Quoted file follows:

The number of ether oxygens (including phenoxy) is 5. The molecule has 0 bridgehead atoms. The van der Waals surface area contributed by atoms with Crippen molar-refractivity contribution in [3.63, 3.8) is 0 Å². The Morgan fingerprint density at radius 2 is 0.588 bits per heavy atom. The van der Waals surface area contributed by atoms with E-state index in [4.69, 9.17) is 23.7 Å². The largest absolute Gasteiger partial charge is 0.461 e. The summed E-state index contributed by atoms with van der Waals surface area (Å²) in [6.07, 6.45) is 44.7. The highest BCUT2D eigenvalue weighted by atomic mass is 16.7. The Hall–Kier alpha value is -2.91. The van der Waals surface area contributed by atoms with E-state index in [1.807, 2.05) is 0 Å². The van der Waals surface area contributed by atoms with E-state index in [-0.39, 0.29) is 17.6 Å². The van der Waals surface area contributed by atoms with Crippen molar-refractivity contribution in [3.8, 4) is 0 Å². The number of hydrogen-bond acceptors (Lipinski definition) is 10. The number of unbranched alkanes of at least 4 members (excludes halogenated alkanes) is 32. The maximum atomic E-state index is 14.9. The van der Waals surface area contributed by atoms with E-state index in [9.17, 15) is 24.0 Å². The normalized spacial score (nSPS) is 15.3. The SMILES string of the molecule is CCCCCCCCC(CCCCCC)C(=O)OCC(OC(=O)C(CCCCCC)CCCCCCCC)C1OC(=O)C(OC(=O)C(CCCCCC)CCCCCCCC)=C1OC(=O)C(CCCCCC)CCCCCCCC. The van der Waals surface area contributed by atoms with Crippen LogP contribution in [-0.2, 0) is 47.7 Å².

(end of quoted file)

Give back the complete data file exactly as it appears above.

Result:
The number of ether oxygens (including phenoxy) is 5. The molecule has 0 bridgehead atoms. The van der Waals surface area contributed by atoms with Crippen molar-refractivity contribution in [3.63, 3.8) is 0 Å². The Morgan fingerprint density at radius 2 is 0.588 bits per heavy atom. The van der Waals surface area contributed by atoms with E-state index in [4.69, 9.17) is 23.7 Å². The largest absolute Gasteiger partial charge is 0.461 e. The summed E-state index contributed by atoms with van der Waals surface area (Å²) in [6.07, 6.45) is 44.7. The highest BCUT2D eigenvalue weighted by atomic mass is 16.7. The Hall–Kier alpha value is -2.91. The van der Waals surface area contributed by atoms with E-state index in [1.807, 2.05) is 0 Å². The van der Waals surface area contributed by atoms with E-state index in [-0.39, 0.29) is 17.6 Å². The van der Waals surface area contributed by atoms with Crippen molar-refractivity contribution in [3.8, 4) is 0 Å². The number of hydrogen-bond acceptors (Lipinski definition) is 10. The number of unbranched alkanes of at least 4 members (excludes halogenated alkanes) is 32. The maximum atomic E-state index is 14.9. The van der Waals surface area contributed by atoms with E-state index in [9.17, 15) is 24.0 Å². The normalized spacial score (nSPS) is 15.3. The SMILES string of the molecule is CCCCCCCCC(CCCCCC)C(=O)OCC(OC(=O)C(CCCCCC)CCCCCCCC)C1OC(=O)C(OC(=O)C(CCCCCC)CCCCCCCC)=C1OC(=O)C(CCCCCC)CCCCCCCC. The van der Waals surface area contributed by atoms with Crippen LogP contribution in [-0.2, 0) is 47.7 Å².